The Lie Behind the Afghan War
Exclusive: A recurring refrain about the Afghan War is that the United States must stay for the long haul now to avoid repeating the “mistake” made in 1989 when Soviet forces left and Americans supposedly disappeared, too. But this conventional wisdom, spread by Defense Secretary Robert Gates and others, is a lie, Robert Parry writes.
By Robert Parry
June 24, 2011
In Official Washington, there’s one “fact” about the Afghan War that nearly everyone “knows”: In February 1989, after the Soviet army left Afghanistan, the United States walked away from the war-torn country, creating a vacuum that led to the rise of the Taliban and its readiness to host al-Qaeda’s anti-American terrorists.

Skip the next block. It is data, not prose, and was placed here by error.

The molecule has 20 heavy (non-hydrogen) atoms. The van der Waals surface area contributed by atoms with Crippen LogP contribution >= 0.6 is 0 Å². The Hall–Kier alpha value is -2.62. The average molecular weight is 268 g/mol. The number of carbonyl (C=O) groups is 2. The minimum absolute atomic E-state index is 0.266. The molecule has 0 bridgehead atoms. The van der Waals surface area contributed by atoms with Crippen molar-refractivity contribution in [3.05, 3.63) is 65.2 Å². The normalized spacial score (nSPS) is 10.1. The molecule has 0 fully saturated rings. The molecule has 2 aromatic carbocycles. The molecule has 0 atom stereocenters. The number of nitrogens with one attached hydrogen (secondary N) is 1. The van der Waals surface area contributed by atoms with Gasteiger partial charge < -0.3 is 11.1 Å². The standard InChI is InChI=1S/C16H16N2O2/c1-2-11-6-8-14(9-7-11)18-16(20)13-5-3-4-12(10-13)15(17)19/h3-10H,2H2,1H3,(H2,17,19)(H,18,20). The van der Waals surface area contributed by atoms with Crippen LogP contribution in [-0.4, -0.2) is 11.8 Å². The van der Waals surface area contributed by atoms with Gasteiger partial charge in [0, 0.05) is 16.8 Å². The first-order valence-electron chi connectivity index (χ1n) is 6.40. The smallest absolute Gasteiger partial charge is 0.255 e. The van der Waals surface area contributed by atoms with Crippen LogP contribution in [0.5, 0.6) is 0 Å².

It is a point made by senior administration officials, including incoming Ambassador Ryan Crocker and departing Defense Secretary Robert Gates, who once summed up the conventional wisdom by saying: “We will not repeat the mistakes of 1989, when we abandoned the country only to see it descend into civil war and into Taliban hands.”
And Gates was there at the time, as President George H.W. Bush’s deputy national security adviser. So, he should know.